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7.4.11 - Threats to Inflict Serious Injury

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Overview

  1. Making a threat to inflict serious injury is an offence under the Crimes Act 1958 s21.
  2. The offence has the following three elements that the prosecution must prove beyond reasonable doubt:
    1. The accused made a threat to the complainant to inflict serious injury upon either the complainant or another person;
    2. The accused either:
      1. intended the complainant to fear that the threat would be carried out; or
      2. was reckless as to whether or not the complainant would fear that the threat would be carried out; and
    3. The threat was made without lawful excuse.

    Threats to Inflict Serious Injury

  3. The first element is that:
    1. The accused must have declared his or her intention to inflict serious injury upon either the complainant or another person;
    2. That declaration must have been made to the complainant.

    Nature of the Threat

  4. The threat must be to inflict serious injury upon either the complainant or another person.
  5. For information on the meaning of the term “serious injury”, see Intentionally Causing Serious Injury.
  6. As the threat must be to "inflict" serious injury rather than "cause" serious injury, it is unclear whether a threat to cause serious injury will always be covered by this offence. "Cause" is generally thought to be a wider term, that includes "inflict" (see R v Salisbury [1976] VR 452; R v Mandair [1995] 1 AC 208; R v Ireland & Burstow [1998] AC 147).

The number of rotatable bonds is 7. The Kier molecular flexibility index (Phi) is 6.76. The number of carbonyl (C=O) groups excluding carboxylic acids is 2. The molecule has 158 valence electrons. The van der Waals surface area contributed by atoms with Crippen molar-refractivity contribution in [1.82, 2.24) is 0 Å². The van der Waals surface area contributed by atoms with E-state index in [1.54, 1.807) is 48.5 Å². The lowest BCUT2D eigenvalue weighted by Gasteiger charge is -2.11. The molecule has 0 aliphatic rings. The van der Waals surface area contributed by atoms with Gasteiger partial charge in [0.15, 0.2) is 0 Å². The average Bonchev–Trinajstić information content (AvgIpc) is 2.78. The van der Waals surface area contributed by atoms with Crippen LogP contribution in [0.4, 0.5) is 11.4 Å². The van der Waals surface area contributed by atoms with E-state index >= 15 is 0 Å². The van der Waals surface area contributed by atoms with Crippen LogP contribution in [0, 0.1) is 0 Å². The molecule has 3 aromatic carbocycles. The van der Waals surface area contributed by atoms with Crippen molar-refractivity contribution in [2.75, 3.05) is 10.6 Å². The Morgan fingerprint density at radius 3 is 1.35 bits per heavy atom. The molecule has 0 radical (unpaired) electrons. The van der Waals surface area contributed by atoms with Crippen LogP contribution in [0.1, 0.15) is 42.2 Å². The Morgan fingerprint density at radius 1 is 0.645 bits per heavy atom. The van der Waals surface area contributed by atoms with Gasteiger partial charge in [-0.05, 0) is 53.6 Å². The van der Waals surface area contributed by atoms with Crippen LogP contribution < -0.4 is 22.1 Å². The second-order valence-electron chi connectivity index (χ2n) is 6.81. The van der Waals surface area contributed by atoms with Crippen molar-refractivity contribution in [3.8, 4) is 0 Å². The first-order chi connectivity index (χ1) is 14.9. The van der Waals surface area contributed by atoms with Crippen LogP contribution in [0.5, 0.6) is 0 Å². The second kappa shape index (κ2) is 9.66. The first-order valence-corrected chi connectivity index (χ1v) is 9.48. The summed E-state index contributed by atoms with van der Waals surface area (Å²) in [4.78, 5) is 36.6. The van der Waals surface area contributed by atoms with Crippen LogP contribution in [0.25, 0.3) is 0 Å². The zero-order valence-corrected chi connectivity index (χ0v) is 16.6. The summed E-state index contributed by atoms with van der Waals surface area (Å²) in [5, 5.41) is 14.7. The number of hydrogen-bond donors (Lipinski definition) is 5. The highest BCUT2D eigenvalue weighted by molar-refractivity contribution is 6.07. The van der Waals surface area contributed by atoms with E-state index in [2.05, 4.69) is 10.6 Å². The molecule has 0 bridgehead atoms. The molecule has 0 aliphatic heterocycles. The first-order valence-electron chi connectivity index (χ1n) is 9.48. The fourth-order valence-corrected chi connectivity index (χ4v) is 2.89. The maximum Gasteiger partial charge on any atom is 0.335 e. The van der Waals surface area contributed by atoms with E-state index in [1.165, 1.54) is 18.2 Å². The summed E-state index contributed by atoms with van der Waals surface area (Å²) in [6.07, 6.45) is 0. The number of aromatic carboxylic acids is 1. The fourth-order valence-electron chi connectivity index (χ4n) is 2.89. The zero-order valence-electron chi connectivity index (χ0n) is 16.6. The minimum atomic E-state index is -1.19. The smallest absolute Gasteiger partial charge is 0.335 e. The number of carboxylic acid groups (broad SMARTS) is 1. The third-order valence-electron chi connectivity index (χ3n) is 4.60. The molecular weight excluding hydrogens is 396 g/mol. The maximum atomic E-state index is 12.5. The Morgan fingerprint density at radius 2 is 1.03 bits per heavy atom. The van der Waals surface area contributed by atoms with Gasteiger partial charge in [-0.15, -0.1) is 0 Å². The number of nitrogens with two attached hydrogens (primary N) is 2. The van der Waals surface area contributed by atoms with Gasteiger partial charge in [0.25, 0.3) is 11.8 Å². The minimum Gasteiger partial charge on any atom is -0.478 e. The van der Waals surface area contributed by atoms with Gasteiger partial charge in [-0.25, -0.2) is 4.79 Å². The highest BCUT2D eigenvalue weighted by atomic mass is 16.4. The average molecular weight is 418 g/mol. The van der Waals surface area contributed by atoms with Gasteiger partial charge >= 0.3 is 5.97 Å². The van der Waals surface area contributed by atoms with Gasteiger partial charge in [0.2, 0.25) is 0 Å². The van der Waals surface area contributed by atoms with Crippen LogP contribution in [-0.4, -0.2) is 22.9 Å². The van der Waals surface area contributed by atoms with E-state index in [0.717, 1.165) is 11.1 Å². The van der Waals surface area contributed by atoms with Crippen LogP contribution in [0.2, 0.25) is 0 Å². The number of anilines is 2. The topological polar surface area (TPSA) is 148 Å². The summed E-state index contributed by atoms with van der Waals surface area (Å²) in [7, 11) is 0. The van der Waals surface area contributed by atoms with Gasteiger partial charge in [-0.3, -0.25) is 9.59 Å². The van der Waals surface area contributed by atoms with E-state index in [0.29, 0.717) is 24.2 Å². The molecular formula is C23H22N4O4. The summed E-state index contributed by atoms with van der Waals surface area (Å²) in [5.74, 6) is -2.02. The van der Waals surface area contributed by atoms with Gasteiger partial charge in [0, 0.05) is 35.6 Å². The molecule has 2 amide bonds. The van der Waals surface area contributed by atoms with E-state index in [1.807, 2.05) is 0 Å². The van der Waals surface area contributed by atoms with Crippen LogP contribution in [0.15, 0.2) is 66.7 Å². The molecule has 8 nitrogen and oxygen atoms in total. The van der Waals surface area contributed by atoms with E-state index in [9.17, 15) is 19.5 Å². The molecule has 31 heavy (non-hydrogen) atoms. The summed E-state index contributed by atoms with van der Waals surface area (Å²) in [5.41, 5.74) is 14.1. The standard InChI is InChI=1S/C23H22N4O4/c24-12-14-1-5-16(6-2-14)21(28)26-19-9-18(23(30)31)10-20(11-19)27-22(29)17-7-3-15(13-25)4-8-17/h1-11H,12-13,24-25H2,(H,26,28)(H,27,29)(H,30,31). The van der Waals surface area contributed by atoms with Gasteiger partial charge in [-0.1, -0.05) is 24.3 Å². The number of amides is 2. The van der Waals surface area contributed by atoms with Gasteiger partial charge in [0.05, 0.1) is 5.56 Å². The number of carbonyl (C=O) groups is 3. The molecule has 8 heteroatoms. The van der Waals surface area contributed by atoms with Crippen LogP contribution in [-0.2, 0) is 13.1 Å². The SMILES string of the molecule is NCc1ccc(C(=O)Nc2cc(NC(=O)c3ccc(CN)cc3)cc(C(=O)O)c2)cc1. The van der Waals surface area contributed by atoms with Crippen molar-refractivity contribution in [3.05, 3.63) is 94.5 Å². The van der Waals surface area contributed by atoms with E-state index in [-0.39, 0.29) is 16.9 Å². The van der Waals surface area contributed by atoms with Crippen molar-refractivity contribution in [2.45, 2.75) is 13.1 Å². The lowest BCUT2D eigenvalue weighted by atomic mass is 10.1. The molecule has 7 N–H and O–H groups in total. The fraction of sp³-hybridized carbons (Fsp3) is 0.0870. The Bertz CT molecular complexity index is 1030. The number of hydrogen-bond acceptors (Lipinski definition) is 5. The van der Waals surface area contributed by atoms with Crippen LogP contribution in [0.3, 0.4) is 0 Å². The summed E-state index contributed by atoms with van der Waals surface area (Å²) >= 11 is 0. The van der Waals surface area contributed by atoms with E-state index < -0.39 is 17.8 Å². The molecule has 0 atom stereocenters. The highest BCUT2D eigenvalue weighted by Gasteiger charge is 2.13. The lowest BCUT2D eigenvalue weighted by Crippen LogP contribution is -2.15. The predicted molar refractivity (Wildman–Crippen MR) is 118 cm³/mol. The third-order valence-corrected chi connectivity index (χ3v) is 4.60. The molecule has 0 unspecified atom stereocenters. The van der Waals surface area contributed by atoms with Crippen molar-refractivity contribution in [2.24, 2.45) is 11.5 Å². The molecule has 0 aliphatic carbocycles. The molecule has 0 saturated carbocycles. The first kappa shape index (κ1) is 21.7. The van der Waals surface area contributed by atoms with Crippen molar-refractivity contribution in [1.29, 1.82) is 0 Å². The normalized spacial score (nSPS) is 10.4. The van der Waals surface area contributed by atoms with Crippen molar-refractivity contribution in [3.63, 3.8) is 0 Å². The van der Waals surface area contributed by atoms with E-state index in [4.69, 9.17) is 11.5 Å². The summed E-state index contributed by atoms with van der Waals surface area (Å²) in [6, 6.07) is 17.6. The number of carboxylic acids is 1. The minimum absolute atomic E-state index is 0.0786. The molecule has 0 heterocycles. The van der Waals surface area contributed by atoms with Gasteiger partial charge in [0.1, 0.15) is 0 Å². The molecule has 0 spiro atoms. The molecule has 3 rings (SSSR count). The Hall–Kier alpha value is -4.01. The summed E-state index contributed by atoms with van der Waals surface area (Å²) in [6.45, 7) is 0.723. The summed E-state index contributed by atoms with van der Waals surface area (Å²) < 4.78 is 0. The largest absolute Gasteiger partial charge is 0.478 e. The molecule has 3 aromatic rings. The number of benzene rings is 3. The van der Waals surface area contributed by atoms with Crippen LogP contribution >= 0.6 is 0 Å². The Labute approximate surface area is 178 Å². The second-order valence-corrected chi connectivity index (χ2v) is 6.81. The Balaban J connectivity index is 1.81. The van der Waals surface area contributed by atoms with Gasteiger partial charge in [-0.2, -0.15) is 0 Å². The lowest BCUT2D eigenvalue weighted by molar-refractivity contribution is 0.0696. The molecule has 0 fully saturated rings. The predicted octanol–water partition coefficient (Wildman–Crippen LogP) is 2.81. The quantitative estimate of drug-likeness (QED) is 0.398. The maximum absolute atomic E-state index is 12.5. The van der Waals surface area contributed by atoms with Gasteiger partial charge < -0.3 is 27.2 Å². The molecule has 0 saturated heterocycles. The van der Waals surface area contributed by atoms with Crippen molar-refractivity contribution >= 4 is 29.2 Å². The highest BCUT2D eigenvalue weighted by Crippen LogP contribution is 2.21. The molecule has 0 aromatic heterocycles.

7. While the prosecution must prove that the complainant received the threat, s/he need not be the person threatened. The accused may have threatened to inflict serious injury upon another person (Crimes Act 1958 s21).
  8. It is not necessary that the complainant have any particular relationship with the person threatened. This element will be satisfied even if the accused threatens to inflict serious injury upon someone that the complainant does not know (R v Solanke [1970] 1 WLR 1; R v Syme (1911) 6 Cr App R 257).
  9. It is not necessary that the accused threaten to personally injure the complainant or other person. The threat may be to have someone else carry out the assault (Barbaro v Quilty [1999] ACTSC 119).
  10. A threat can be conditional on the occurrence of a future event. It is not necessary that the accused have the immediate capacity or intention to carry out the threat (R v Leece (1995) 125 ACTR 1; Barbaro v Quilty [1999] ACTSC 119).

    How Can a Threat be Made?

  11. A threat can be made by words or conduct or both (R v Rich Vic CA 17/12/1997).